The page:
Skip to Main Content

INTRODUCTION

  • Schizophrenia is characterized by positive symptoms (eg, delusions, disorganized speech [association disturbance], hallucinations, behavior disturbance [disorganized or catatonic], and illusions); negative symptoms (eg, alogia [poverty of speech], avolition, flat affect, anhedonia, and social isolation); and cognitive dysfunction (eg, impaired attention, working memory, and executive function) all leading to impaired psychosocial functioning.

PATHOPHYSIOLOGY

  • Schizophrenia causation theories include genetic predisposition, obstetric complications with hypoxia, increased neuronal pruning, neurodevelopmental disorders, neurodegenerative theories, dopamine receptor defect, and regional brain abnormalities including hyper- or hypoactivity of dopaminergic processes in specific brain regions. Increased ventricular size and decreased gray matter have been reported.

  • Alterations in glutamatergic neurotransmission resulting in increased neuronal pruning have also been implicated in schizophrenia pathogenesis. Genes controlling N-methyl-D-aspartate (NMDA) receptor activity are hypothesized to be part of this process.

  • Studies have also shown increased susceptibility to immune/autoimmune disorders in schizophrenia, as well as abnormalities of autoantibodies and cytokine functioning.

  • Positive symptoms may be closely associated with dopamine receptor hyperactivity in the mesocaudate, whereas negative and cognitive symptoms may be most closely related to dopamine receptor hypofunction in the prefrontal cortex.

CLINICAL PRESENTATION

  • Symptoms of the acute episode may include being out of touch with reality; hallucinations (especially hearing voices); delusions (fixed false beliefs); ideas of influence (actions controlled by external influences); disconnected thought processes (loose associations); illogical conversation; ambivalence (contradictory thoughts); flat, inappropriate, or labile affect; autistic thinking (withdrawn and inwardly directed thinking); uncooperativeness, hostility, and verbal or physical aggression; impaired self-care skills; and disturbed sleep and appetite.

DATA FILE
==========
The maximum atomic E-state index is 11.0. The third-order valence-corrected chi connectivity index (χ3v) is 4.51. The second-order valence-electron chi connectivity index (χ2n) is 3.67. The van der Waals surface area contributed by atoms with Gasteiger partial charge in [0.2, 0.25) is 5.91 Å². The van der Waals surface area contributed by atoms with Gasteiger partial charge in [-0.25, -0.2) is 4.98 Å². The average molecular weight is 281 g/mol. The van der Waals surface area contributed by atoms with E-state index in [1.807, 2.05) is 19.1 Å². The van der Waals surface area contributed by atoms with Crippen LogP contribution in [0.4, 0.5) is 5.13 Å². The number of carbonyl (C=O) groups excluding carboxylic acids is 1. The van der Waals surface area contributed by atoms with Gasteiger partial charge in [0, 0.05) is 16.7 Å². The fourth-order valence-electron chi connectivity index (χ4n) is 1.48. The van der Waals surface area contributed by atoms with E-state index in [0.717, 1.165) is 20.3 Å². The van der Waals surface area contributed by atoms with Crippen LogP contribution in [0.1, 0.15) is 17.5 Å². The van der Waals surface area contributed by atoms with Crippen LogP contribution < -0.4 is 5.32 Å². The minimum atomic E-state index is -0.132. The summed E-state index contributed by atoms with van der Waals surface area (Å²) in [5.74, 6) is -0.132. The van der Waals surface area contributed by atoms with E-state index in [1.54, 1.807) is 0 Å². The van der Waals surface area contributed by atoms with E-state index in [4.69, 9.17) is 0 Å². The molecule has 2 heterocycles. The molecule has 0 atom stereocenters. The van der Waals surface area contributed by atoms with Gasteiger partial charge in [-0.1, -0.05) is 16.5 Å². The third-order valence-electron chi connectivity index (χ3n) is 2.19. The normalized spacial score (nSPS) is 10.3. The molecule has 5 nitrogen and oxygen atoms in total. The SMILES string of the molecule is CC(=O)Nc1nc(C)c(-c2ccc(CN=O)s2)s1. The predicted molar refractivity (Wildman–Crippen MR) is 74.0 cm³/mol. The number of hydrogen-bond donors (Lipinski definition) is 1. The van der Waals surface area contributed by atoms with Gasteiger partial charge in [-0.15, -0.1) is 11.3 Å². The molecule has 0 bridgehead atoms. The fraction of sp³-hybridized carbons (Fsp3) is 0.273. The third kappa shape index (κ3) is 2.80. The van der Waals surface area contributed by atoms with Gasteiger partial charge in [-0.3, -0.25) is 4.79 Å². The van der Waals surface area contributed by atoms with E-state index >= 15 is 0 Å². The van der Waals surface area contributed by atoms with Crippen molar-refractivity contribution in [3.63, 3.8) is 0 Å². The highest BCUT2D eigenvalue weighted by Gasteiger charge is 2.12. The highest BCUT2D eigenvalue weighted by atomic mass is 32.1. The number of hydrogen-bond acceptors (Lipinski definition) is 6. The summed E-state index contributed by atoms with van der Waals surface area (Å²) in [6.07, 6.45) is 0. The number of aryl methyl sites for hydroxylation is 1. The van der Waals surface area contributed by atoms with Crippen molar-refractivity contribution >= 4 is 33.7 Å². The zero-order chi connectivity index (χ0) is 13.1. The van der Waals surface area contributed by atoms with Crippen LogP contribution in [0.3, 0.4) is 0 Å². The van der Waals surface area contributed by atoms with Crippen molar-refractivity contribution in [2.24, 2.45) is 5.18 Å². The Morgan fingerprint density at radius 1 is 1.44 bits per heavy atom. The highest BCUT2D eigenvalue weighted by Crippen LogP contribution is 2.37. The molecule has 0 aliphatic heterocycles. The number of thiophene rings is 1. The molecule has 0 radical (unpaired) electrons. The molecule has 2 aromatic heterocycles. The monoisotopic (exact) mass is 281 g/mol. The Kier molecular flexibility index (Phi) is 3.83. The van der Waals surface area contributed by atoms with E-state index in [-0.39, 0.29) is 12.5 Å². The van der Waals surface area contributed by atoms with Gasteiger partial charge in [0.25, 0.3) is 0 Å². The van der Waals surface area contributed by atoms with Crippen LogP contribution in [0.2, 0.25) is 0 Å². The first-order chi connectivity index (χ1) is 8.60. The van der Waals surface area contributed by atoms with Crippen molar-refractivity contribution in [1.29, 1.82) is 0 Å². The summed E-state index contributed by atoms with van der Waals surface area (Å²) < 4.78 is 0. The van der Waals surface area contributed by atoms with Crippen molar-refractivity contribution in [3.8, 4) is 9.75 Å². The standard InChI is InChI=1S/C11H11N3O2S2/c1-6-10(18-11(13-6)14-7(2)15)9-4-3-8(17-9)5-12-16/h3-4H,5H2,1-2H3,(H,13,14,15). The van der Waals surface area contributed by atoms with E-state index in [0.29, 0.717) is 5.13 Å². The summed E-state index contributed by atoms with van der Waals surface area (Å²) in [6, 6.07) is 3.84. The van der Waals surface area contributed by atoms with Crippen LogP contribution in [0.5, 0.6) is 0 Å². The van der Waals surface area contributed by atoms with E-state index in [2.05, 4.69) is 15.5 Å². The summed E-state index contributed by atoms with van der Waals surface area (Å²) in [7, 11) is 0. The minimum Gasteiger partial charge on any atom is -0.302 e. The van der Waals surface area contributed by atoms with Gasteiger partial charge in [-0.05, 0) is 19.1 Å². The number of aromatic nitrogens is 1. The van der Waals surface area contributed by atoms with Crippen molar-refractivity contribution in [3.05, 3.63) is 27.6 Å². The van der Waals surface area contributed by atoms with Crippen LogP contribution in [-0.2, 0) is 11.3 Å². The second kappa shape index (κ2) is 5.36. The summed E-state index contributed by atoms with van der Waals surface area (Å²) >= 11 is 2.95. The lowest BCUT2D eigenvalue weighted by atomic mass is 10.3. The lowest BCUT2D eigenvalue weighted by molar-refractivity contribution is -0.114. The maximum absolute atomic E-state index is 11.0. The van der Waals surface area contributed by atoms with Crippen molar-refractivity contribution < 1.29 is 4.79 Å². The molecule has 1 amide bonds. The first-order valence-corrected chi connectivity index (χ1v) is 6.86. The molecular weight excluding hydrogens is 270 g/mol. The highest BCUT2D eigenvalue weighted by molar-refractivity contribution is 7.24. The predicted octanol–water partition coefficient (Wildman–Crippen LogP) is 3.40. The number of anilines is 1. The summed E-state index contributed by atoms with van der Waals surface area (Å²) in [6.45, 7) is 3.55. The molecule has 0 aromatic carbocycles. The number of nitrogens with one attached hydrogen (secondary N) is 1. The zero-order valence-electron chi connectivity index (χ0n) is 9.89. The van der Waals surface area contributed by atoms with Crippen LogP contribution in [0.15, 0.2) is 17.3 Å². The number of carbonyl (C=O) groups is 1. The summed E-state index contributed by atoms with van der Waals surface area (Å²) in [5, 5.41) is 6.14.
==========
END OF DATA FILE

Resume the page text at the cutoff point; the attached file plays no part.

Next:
• After the acute psychotic episode has resolved, typically there are residual features (eg, anxiety, suspiciousness, lack of motivation, poor insight, impaired judgment, social withdrawal, difficulty in learning from experience, and poor self-care skills).

  • Comorbid psychiatric and medical disorders (eg depression, anxiety disorders, substance abuse, and general medical disorders such as respiratory disorders, cardiovascular disorders, and metabolic disturbances) can also occur. Medication nonadherence is also common.

DIAGNOSIS

  • The Diagnostic and Statistical Manual of Mental Disorders, 5th ed. (DSM-5), specifies the following diagnostic criteria:

    • ✔ Continuous symptoms that persist for at least 6 months with at least 1 month of active phase symptoms (Criterion A) and may include prodromal or residual symptoms.

      • Criterion A: For at least 1 month, there must be at least two of the following present for a significant portion of time: delusions, hallucinations, disorganized speech, grossly disorganized or catatonic behavior, and negative symptoms. At least one symptom must be delusions, hallucinations, or disorganized speech.

      • Criterion B: Significantly impaired functioning.

  • Before treatment, perform a mental status examination, physical (vitals including height and weight) and neurologic examination, complete family and social history, psychiatric diagnostic interview, and laboratory workup (complete blood count [CBC], electrolytes, hepatic function, renal function, electrocardiogram [ECG], fasting serum glucose, serum lipids, thyroid function, and urine drug screen).

TREATMENT

...

Pop-up div Successfully Displayed

This div only appears when the trigger link is hovered over. Otherwise it is hidden from view.